Premature infant aftercare / monitor consultation
Information for doctors
According to a GBA decision of 01.01.2006, all Perinatal Centers Level 1 must conduct developmental neurological follow-up examinations of the premature babies they care for with a GG of < 1500 g at the age of 2 years, including the MHH.
In addition to a physical examination and collection of biometric data, a differentiated examination of psychomotor development is performed using Bayley II or Griffith scales. Parents are informed about the follow-up examination before discharge from the clinic. The actual appointment is made 6 - 8 weeks before by a written invitation from the outpatient clinic. We kindly ask all pediatricians caring for the respective premature babies to issue the appropriate referral. You will of course receive a detailed report with the results of the examination and the corresponding recommendations resulting from the findings.
The project "Follow-up examination of premature babies with a gestational age below the completed 28th week of pregnancy" is currently running in Lower Saxony and Bremen. The project provides for standardized, documented examinations of premature infants in pediatric clinics or in social pediatric centers at currently three fixed points in childhood:
- corrected age of 6 months
- corrected age of 2 years
- chronological age of 5 years
All pediatric clinics in Lower Saxony and Bremen that care for premature infants with a GA < 28 SSW participate in the project. The main goal of the project is to further develop the quality of care for very small premature infants. It is the first approach of a cross-sectoral quality analysis. The project does not interfere with the current care of preterm infants, but is intended to provide valid data on the long-term development of preterm infants throughout the country and also to further support the exchange of information between all those involved in the care of these children. The parents have already been informed about the project in the clinic and have agreed to participate. The appointment with the parents is arranged directly by the clinic or the SPC. We kindly ask all pediatricians to make a contribution to bringing the project to a successful conclusion with their referral. If you are interested in learning more about the project, you are welcome to request a more detailed project description at the following address:
Gabriele Damm, Center for Quality and Management in Health Care, Institution of the Medical Association of Lower Saxony, Phone: +49 511 380-2507, Fax: +49 511 380-2118, Email: email@example.com.
In the case of home monitoring, oxygen saturation and heart rate are usually monitored. According to the recommendations of the American Academy of Pediatrics (Apnea, Sudden Infant Death Syndrome, and Home Monitoring. Pediatrics 2003;111:914-917), only monitors with memory function are used for home monitoring (concerns both the storage of events primarily defined by the individual setting of limits for oxygen saturation and heart rate and the continuous storage of the last 36 hours of recording time). The recordings of the home monitors can be digitized and viewed on the computer using appropriate software. This enables an objective evaluation of the events. Furthermore, it is possible to see exactly when and for how long the monitor was used.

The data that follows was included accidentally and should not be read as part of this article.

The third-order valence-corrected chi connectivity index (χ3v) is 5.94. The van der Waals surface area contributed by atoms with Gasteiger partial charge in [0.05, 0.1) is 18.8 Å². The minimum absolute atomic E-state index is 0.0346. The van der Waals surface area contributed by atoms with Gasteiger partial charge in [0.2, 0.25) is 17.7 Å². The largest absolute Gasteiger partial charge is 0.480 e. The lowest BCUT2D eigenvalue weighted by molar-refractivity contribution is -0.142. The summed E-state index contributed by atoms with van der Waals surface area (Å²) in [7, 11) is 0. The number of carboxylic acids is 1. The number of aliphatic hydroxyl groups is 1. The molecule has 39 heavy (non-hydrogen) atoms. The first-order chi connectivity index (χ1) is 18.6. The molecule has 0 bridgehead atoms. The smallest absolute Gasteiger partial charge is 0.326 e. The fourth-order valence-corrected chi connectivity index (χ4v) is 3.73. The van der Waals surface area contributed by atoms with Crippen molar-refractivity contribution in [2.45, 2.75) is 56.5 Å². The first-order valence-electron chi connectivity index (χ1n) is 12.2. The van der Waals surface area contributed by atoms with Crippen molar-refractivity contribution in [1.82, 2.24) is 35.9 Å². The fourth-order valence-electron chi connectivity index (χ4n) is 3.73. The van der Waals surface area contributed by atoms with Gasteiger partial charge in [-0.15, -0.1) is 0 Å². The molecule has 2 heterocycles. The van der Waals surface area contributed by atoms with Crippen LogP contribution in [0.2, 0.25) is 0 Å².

The indications for home monitor monitoring and the duration of home monitoring vary depending on the underlying pathology.
Premature infants with persistent apnea-bradycardiac symptoms are usually monitored until 4 weeks after the calculated date of birth, because then the symptoms have been suspended in almost 100% of cases. If this is not the case, the monitoring interval is extended by 4 weeks.
Infants who are monitored due to oxygen dependency should generally be monitored for 1 - 2 months after the end of oxygen dependency. If this time falls in the winter season with the increased risk of pulmonary infections, monitoring is usually continued until the end of the winter season. Similarly, tracheostomized children are monitored for 1 - 2 months beyond the time of tracheostoma occlusion, or longer if additional oxygen is required.
Infants following a life-threatening event should be monitored for 4 weeks, as during this time the risk of recurrence of such an event is about 30%.
The indication for home monitoring in SIDS siblings is usually parental concern that such an event will happen again. From a medical point of view, such monitoring is difficult to justify because on the one hand, the risk for the sibling to die from SIDS is only slightly increased and, for example, babies from smoking parents or babies who are laid on their stomachs have a significantly higher risk but are not monitored and, on the other hand, there is no data available to prove that home monitoring actually prevents sudden infant death.
However, if two children in a family have died of SIDS, there is a clear medical indication for monitoring. In principle, monitoring should be done for the first 9 months of life, as 95% of all SISD cases occur during this period. The remaining 5% of cases occur until the age of 5 years. If the sudden infant death of the sibling has occurred at an age of more than 9 months, monitoring should be carried out 1 month after the sibling's death. Here too, it is very important that an event recording is made.